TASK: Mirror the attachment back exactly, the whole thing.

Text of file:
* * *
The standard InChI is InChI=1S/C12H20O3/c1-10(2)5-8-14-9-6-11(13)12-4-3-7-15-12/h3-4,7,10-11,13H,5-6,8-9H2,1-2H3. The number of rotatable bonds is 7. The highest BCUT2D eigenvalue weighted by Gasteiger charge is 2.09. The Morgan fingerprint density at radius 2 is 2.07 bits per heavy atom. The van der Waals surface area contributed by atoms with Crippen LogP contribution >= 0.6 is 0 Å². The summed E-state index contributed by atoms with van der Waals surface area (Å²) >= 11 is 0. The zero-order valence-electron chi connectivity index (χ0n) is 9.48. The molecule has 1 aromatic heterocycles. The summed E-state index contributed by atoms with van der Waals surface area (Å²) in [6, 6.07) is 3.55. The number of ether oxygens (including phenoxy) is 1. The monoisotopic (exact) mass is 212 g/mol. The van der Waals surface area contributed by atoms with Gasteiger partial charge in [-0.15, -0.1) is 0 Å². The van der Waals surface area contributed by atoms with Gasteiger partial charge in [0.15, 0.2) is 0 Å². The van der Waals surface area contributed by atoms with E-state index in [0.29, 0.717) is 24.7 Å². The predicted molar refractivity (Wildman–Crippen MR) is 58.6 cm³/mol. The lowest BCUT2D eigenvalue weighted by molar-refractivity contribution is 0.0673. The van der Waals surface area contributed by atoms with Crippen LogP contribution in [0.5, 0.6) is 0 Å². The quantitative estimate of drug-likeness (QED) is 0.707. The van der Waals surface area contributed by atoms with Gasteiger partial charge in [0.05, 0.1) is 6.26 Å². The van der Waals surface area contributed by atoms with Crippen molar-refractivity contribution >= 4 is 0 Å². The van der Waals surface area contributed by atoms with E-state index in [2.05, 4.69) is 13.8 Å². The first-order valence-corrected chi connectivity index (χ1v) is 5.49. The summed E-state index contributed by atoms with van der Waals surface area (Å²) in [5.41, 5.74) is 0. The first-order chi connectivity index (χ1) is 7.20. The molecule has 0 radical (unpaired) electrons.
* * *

The standard InChI is InChI=1S/C12H20O3/c1-10(2)5-8-14-9-6-11(13)12-4-3-7-15-12/h3-4,7,10-11,13H,5-6,8-9H2,1-2H3. The number of rotatable bonds is 7. The highest BCUT2D eigenvalue weighted by Gasteiger charge is 2.09. The Morgan fingerprint density at radius 2 is 2.07 bits per heavy atom. The van der Waals surface area contributed by atoms with Crippen LogP contribution >= 0.6 is 0 Å². The summed E-state index contributed by atoms with van der Waals surface area (Å²) >= 11 is 0. The zero-order valence-electron chi connectivity index (χ0n) is 9.48. The molecule has 1 aromatic heterocycles. The summed E-state index contributed by atoms with van der Waals surface area (Å²) in [6, 6.07) is 3.55. The number of ether oxygens (including phenoxy) is 1. The monoisotopic (exact) mass is 212 g/mol. The van der Waals surface area contributed by atoms with Gasteiger partial charge in [-0.15, -0.1) is 0 Å². The van der Waals surface area contributed by atoms with Gasteiger partial charge in [0.15, 0.2) is 0 Å². The van der Waals surface area contributed by atoms with E-state index in [0.29, 0.717) is 24.7 Å². The predicted molar refractivity (Wildman–Crippen MR) is 58.6 cm³/mol. The lowest BCUT2D eigenvalue weighted by molar-refractivity contribution is 0.0673. The van der Waals surface area contributed by atoms with Crippen LogP contribution in [0.5, 0.6) is 0 Å². The quantitative estimate of drug-likeness (QED) is 0.707. The van der Waals surface area contributed by atoms with Gasteiger partial charge in [0.05, 0.1) is 6.26 Å². The van der Waals surface area contributed by atoms with Crippen molar-refractivity contribution >= 4 is 0 Å². The van der Waals surface area contributed by atoms with E-state index in [2.05, 4.69) is 13.8 Å². The first-order valence-corrected chi connectivity index (χ1v) is 5.49. The summed E-state index contributed by atoms with van der Waals surface area (Å²) in [5.41, 5.74) is 0. The first-order chi connectivity index (χ1) is 7.20. The molecule has 0 radical (unpaired) electrons.